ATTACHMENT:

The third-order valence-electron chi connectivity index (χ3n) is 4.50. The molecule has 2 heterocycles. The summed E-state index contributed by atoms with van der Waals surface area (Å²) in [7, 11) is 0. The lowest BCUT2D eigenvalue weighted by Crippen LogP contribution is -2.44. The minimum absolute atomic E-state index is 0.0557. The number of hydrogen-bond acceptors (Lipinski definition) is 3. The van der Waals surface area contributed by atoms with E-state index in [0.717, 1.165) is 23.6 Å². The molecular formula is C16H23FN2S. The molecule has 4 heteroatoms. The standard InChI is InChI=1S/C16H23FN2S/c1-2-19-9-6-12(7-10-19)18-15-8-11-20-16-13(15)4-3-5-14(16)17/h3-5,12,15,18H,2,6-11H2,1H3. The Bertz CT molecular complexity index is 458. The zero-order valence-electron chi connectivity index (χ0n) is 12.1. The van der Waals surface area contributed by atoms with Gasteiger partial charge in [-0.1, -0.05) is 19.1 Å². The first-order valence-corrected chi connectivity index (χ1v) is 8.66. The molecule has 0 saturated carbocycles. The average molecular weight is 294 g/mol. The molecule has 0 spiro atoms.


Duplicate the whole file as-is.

The third-order valence-electron chi connectivity index (χ3n) is 4.50. The molecule has 2 heterocycles. The summed E-state index contributed by atoms with van der Waals surface area (Å²) in [7, 11) is 0. The lowest BCUT2D eigenvalue weighted by Crippen LogP contribution is -2.44. The minimum absolute atomic E-state index is 0.0557. The number of hydrogen-bond acceptors (Lipinski definition) is 3. The van der Waals surface area contributed by atoms with E-state index in [0.717, 1.165) is 23.6 Å². The molecular formula is C16H23FN2S. The molecule has 4 heteroatoms. The standard InChI is InChI=1S/C16H23FN2S/c1-2-19-9-6-12(7-10-19)18-15-8-11-20-16-13(15)4-3-5-14(16)17/h3-5,12,15,18H,2,6-11H2,1H3. The Bertz CT molecular complexity index is 458. The zero-order valence-electron chi connectivity index (χ0n) is 12.1. The van der Waals surface area contributed by atoms with Gasteiger partial charge in [-0.1, -0.05) is 19.1 Å². The first-order valence-corrected chi connectivity index (χ1v) is 8.66. The molecule has 0 saturated carbocycles. The average molecular weight is 294 g/mol. The molecule has 0 spiro atoms.